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This is an excerpt from a member-only article. To read the article in its entirety, please login or subscribe.

NIOSH questions one method of UV infection control

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October 1, 2009

Ultraviolet-C light, when pointed straight down into a surgical site for infection control purposes, can cause skin and eye problems for employees when personal protective equipment (PPE) is not used properly—which is a difficult proposition at best, says a report published by the National Institute for Occupational Safety and Health (NIOSH).

This concern prompted NIOSH to investigate ultraviolet-C (UV-C) light use at Brigham and Women’s Hospital in Boston. UV-C refers to a band of light wavelength.

While some of the report’s findings seem damning for UV-C as a technology, the study’s co-author, Dave Sylvain, MS, CIH, points out that this was an unusual application of the light.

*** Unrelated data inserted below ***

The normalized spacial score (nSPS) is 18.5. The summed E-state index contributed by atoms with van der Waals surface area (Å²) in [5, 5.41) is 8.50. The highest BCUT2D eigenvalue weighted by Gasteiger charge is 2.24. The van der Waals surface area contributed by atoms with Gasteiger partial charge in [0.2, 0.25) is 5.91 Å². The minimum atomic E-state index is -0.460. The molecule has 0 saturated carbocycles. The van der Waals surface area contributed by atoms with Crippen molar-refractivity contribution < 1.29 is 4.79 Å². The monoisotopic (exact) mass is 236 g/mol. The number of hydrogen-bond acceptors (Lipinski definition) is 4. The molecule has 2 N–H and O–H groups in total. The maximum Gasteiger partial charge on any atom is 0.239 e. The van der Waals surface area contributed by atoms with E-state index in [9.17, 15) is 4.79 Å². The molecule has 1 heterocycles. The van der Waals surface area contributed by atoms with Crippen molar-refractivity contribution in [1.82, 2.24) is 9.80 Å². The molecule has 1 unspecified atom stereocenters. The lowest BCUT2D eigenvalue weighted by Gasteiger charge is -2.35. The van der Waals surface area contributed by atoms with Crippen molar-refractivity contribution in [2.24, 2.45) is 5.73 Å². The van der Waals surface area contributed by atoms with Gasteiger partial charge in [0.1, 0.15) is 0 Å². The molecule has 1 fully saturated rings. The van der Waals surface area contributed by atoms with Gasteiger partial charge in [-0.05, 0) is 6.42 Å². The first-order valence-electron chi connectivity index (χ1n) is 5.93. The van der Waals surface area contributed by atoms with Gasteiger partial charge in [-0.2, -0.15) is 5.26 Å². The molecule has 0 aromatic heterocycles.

Ultraviolet-C light, when pointed straight down into a surgical site for infection control purposes, can cause skin and eye problems for employees when personal protective equipment (PPE) is not used properly—which is a difficult proposition at best, says a report published by the National Institute for Occupational Safety and Health (NIOSH).



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